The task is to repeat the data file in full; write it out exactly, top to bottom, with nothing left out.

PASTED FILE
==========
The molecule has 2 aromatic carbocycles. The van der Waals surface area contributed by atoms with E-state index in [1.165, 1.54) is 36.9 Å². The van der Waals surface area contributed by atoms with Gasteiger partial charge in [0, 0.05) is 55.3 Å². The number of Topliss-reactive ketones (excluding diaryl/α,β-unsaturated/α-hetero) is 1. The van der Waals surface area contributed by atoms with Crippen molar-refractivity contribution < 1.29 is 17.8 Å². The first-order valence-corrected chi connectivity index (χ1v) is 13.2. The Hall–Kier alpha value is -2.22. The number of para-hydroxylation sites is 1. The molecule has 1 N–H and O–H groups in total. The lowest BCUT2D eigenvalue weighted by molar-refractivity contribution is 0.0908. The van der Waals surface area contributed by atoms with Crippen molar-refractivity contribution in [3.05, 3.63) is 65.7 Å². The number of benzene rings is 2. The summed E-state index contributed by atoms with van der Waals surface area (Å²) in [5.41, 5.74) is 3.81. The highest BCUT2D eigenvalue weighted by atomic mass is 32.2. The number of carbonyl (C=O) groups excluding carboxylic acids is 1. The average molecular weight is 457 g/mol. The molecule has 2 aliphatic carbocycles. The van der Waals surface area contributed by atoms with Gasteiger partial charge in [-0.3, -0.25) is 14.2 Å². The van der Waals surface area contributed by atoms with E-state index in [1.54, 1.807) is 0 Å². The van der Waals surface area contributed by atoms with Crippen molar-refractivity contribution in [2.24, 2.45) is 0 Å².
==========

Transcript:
The molecule has 2 aromatic carbocycles. The van der Waals surface area contributed by atoms with E-state index in [1.165, 1.54) is 36.9 Å². The van der Waals surface area contributed by atoms with Gasteiger partial charge in [0, 0.05) is 55.3 Å². The number of Topliss-reactive ketones (excluding diaryl/α,β-unsaturated/α-hetero) is 1. The van der Waals surface area contributed by atoms with Crippen molar-refractivity contribution < 1.29 is 17.8 Å². The first-order valence-corrected chi connectivity index (χ1v) is 13.2. The Hall–Kier alpha value is -2.22. The number of para-hydroxylation sites is 1. The molecule has 1 N–H and O–H groups in total. The lowest BCUT2D eigenvalue weighted by molar-refractivity contribution is 0.0908. The van der Waals surface area contributed by atoms with Crippen molar-refractivity contribution in [3.05, 3.63) is 65.7 Å². The number of benzene rings is 2. The summed E-state index contributed by atoms with van der Waals surface area (Å²) in [5.41, 5.74) is 3.81. The highest BCUT2D eigenvalue weighted by atomic mass is 32.2. The number of carbonyl (C=O) groups excluding carboxylic acids is 1. The average molecular weight is 457 g/mol. The molecule has 2 aliphatic carbocycles. The van der Waals surface area contributed by atoms with Gasteiger partial charge in [-0.3, -0.25) is 14.2 Å². The van der Waals surface area contributed by atoms with E-state index in [1.54, 1.807) is 0 Å². The van der Waals surface area contributed by atoms with Crippen molar-refractivity contribution in [2.24, 2.45) is 0 Å².